Thursday, May 30, 2019

What's Missing from the Liberal DNA?

I got a blast today for having the temerity to approve of the idea of Mark Carney as leader of the Liberals. Of course the criticism was from Simon so you take that for what it's worth. I had legitimate reasons to prefer Carney over the current prime minister and I laid them out but no matter.

Actually, Carney would not be my first choice if I could choose a leader for the party that almost two out of five voters chose in 2015. There is someone else I always thought would make a prime minister, perhaps of the stature of Pierre Trudeau. I'm thinking of a highly accomplished individual who has reached great heights and has never shirked from a battle, regularly winning even against tyrants and bullies.

To me, that ideal prime minister would be Louise Arbour. I'm not suggesting she would take the job if it was served up to her on a platter but she might be the leader that Canada so badly needs right now.

Louise Arbour - lawyer, prosecutor, jurist who rose to sit on the Supreme Court of Canada, Chief Prosecutor for the International Criminal Court, UN Commissioner for Human Rights, President of the International Crisis Group. She has proven herself and her abilities again and again and again. How does her resume stack up against the Dauphin's?

That got me thinking. In Canada there are slightly more women than men. That's a lot of women. A lot of capable women among them. Louise Arbour is one of them.

When you look at the history of Liberal leadership there's been a time honoured convention that the post should alternate between English and French Canadians. Let's look. Wilfred Laurier to MacKenzie-King to St. Laurent to Mike Pearson to Pierre Trudeau to John Turner to Jean Chretien to Paul Martin to Stephane Dion to Michael Ignatieff to Justin Trudeau. Like clockwork, eh? Tick-tock, tick-tock.

What's missing? Well what do they all have in common? They're all men. Not a woman among them.

The NDP have had female leaders. Even the Tories had Kim Campbell. Audrey McLachlin, Alexa McDonough, Elsie Wayne, Deborah Grey, Rona Ambrose, all held leadership posts.

What's missing? That would be the Liberal Party of Canada. The Liberals, it appears, like their feminism strictly masculine. Not one woman has risen to the Liberal leadership. Do you think there's something to that other than Liberal serendipity?

Half the country has been shut out of the leadership of one federal party, the Liberal Party of Canada. And don't give me any nonsense about picking the best possible candidate for leader, not after the last three.

And it may seem I'm being unfair comparing someone like Louise Arbour to an unproven school marm like the current prime minister. I'm not. The mediocrity that has set in to the Liberal leadership going back as far as Dion is profound. If you want to see what a Liberal leader once looked like, read this.

They don't make'em like they used to, eh?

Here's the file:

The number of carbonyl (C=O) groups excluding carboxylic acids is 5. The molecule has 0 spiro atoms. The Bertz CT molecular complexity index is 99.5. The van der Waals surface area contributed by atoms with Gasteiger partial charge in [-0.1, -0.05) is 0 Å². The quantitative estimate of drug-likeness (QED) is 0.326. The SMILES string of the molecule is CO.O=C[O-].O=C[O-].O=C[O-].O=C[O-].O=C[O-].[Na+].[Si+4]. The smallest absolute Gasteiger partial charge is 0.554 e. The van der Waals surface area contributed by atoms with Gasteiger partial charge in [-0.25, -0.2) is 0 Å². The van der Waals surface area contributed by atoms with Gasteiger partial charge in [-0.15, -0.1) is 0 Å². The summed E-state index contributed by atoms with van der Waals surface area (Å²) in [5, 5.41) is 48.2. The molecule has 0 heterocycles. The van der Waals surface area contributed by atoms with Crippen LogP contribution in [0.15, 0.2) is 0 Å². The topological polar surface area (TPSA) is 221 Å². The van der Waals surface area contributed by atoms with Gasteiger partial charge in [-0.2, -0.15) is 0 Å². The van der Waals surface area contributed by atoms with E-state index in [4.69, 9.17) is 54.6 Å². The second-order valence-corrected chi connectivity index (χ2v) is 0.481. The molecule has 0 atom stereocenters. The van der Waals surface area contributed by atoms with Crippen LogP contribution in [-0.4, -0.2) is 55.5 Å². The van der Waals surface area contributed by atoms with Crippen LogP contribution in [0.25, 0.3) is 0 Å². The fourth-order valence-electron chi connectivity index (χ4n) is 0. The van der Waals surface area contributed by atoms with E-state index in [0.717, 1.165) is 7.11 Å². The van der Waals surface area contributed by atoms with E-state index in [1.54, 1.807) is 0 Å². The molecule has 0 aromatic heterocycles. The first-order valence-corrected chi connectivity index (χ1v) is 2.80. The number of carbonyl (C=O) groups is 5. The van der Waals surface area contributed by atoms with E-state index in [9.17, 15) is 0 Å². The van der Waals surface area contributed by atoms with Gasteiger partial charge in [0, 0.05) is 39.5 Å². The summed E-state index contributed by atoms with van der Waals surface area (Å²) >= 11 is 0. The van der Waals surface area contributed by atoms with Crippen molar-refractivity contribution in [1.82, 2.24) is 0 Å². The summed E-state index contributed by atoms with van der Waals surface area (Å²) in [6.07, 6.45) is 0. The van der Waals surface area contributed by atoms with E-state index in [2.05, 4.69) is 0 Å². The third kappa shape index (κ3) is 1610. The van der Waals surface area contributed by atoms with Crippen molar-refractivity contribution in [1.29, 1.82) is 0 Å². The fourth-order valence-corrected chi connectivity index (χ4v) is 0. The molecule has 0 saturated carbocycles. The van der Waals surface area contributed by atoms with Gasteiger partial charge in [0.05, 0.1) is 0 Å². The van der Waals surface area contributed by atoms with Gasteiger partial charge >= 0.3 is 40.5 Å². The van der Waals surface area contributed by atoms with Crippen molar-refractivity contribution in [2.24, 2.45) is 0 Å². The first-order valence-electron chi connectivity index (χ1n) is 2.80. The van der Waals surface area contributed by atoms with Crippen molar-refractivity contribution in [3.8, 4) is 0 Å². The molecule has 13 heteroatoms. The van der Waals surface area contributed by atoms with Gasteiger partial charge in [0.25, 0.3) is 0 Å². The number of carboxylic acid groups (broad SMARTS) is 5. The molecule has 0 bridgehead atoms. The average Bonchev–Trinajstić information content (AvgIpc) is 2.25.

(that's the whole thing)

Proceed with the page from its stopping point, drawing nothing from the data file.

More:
John B. said...

While I have a soft spot for Dion, their selection of the last two suggests to me that the Liberals don’t understand that you can’t conduct a successful quest for a messiah on the cheap.

Interestingly, on the Louise Arbour recommendation:

Anonymous said...

The Libs prefer their women making sammiches. If they get a little uppity, they get cuffed around by the PM's stooges then it's out the door with them, see e.g. Jody and Jane. But the Libs have had women leaders at the provincial level, there's Kathleen Wynne, for example, or Christy Clark!

That said, I get the impression that Arbour won't suffer fools, which rules out a political career from the get-go. Plus, with her background, there's the risk that she'd start poking around into Martin and Harper's handling of the Afghan detainees. I don't think the Libs want that.


Simon said...

Mound, don't distort what I wrote, or just plain lie. I did not criticize you for "having the temerity to approve of the idea of Mark Carney as leader of the Liberals." I merely pointed out to you and all the others that carney recently became a British citizen, and that irrespective of his qualities that would leave him open to the same kind of attacks that Michael Ignatieff received. Anyone can read my post and see that, so you should be ashamed of yourself. I can forgive you for your creeping dementia, but not for your ignorance...

Anonymous said...

Discount Simon. He has never got over his crush, no matter the evidence. Louise Arbour would make a wonderful leader but there is not much chance in heck of that happening. Mark Carney would be good. He is pretty smart, competent and knows how to handle power, and by that I mean how not to abuse it. And he's not Chrystia Freeland. That's where I think we should start - anyone who is not Chrystia Freeland.

Steve Cooley said...

Anonymous- Christy Clark brand of liberalism is from a different planet than the brand in the rest of Canada. Christy's politics were a cross between Reform and Am Capone.

Anonymous said...

I remember you writing about her while I was still in South Korea working. In researching her, I also came to the conclusion she would be a good Prime Minister. But if I remember correctly, she was asked to run last time but turned it down. Anyong

The Mound of Sound said...

Steve, yes. The love child of Reform and Capone indeed.